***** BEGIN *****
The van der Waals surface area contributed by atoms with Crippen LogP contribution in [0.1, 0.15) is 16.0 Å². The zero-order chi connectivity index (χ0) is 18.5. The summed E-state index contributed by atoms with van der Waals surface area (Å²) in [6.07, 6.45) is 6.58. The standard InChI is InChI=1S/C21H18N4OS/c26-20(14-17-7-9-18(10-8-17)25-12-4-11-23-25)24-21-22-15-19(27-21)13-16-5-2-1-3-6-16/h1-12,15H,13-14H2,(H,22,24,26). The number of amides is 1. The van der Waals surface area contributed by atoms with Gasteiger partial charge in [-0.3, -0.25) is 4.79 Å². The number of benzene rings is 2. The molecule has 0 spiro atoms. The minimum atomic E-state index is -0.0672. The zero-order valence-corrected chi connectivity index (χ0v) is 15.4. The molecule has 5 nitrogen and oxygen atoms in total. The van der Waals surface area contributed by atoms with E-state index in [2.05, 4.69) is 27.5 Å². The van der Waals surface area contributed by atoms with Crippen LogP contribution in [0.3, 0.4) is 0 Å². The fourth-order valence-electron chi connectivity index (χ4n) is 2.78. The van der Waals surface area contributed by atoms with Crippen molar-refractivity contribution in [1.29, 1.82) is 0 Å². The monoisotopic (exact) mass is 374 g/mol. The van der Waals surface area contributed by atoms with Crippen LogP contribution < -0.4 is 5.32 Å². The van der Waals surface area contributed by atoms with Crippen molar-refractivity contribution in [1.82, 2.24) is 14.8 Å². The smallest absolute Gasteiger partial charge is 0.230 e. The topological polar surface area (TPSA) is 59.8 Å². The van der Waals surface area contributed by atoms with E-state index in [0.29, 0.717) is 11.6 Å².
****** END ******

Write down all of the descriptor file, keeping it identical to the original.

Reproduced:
The van der Waals surface area contributed by atoms with Crippen LogP contribution in [0.1, 0.15) is 16.0 Å². The zero-order chi connectivity index (χ0) is 18.5. The summed E-state index contributed by atoms with van der Waals surface area (Å²) in [6.07, 6.45) is 6.58. The standard InChI is InChI=1S/C21H18N4OS/c26-20(14-17-7-9-18(10-8-17)25-12-4-11-23-25)24-21-22-15-19(27-21)13-16-5-2-1-3-6-16/h1-12,15H,13-14H2,(H,22,24,26). The number of amides is 1. The van der Waals surface area contributed by atoms with Gasteiger partial charge in [-0.3, -0.25) is 4.79 Å². The number of benzene rings is 2. The molecule has 0 spiro atoms. The minimum atomic E-state index is -0.0672. The zero-order valence-corrected chi connectivity index (χ0v) is 15.4. The molecule has 5 nitrogen and oxygen atoms in total. The van der Waals surface area contributed by atoms with E-state index in [2.05, 4.69) is 27.5 Å². The van der Waals surface area contributed by atoms with Crippen LogP contribution in [0.3, 0.4) is 0 Å². The fourth-order valence-electron chi connectivity index (χ4n) is 2.78. The van der Waals surface area contributed by atoms with Crippen molar-refractivity contribution in [1.29, 1.82) is 0 Å². The monoisotopic (exact) mass is 374 g/mol. The van der Waals surface area contributed by atoms with Crippen LogP contribution < -0.4 is 5.32 Å². The van der Waals surface area contributed by atoms with Crippen molar-refractivity contribution in [1.82, 2.24) is 14.8 Å². The smallest absolute Gasteiger partial charge is 0.230 e. The topological polar surface area (TPSA) is 59.8 Å². The van der Waals surface area contributed by atoms with E-state index in [0.29, 0.717) is 11.6 Å².